Escape from Mogadishu is a story of two rival diplomats from North and South Korea, who are trapped and escaping one of the most dangerous cities in the world due to civil war. The film focuses on the Somalia capital Mogadishu where, in 1991, General Aidid’s forces are fighting for supremacy. It’s a story about fighting for survival. It’s a story about hope and unity.
Ryoo (the Director) captures the absurdity of the situation in Mogadishu with humor and empathy. The Somali people are presented as both victims of violence and their own government, but also as survivors with a resilience that’s admirable. This film is an example of how to use documentary filmmaking to give voice to those who don’t have one.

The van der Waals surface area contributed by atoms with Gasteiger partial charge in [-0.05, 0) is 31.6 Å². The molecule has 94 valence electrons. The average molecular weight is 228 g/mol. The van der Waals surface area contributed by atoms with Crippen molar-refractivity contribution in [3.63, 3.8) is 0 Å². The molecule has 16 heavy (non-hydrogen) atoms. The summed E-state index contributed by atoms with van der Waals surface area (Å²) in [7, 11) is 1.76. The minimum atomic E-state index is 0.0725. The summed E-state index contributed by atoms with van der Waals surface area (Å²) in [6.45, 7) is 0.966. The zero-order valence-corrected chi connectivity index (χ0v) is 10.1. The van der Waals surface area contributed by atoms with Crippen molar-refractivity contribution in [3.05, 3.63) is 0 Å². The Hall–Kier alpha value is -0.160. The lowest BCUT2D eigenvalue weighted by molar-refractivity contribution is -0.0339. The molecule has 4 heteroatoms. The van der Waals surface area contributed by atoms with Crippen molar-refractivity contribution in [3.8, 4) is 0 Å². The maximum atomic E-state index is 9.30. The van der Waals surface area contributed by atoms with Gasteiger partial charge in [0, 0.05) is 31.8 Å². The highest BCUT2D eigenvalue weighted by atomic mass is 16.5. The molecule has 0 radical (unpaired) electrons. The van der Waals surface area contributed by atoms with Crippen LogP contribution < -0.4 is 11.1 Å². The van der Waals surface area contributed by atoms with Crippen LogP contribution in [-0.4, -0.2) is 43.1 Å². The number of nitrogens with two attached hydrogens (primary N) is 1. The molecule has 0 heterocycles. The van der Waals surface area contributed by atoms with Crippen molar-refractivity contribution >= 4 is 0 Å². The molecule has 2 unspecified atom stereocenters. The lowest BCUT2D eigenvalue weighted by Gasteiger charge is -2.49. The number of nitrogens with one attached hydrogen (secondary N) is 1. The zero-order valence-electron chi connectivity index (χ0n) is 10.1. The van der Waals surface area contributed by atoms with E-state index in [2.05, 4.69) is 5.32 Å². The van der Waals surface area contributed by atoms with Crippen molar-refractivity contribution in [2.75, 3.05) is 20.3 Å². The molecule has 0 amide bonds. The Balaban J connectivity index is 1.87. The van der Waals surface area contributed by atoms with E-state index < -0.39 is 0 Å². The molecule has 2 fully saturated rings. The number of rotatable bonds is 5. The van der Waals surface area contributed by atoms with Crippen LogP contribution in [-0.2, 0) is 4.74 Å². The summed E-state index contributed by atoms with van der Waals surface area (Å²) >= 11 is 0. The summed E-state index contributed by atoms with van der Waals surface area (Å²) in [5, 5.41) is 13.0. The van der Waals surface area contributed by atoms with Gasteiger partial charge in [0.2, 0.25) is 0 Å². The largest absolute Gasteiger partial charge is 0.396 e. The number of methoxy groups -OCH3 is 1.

I liked the most the frantic and heart-stopping final few minutes of the movie – the thrilling car chase, when the Korean characters, in their desperation to escape Mogadishu, band together in a convoy of cars reinforced by whatever they could find in the Italian embassy. Heavy fire, with bullets shattering windows and nicking off paint jobs.
The movie shows what it’s like for those who must swallow their pride as a necessity to survive, as it reveals the intricacies involved in the relationship between South and North Korea. In other words, both countries should realise that they really need to focus on the challenges facing them and put aside everything else.
If we want to find a solution for this conflict, we must look beyond our own desires and try to put ourselves in the shoes of the other side.
One particular and sad scene in the movie that really touched me was when the characters were only able to say goodbye, but acted as if nothing happened.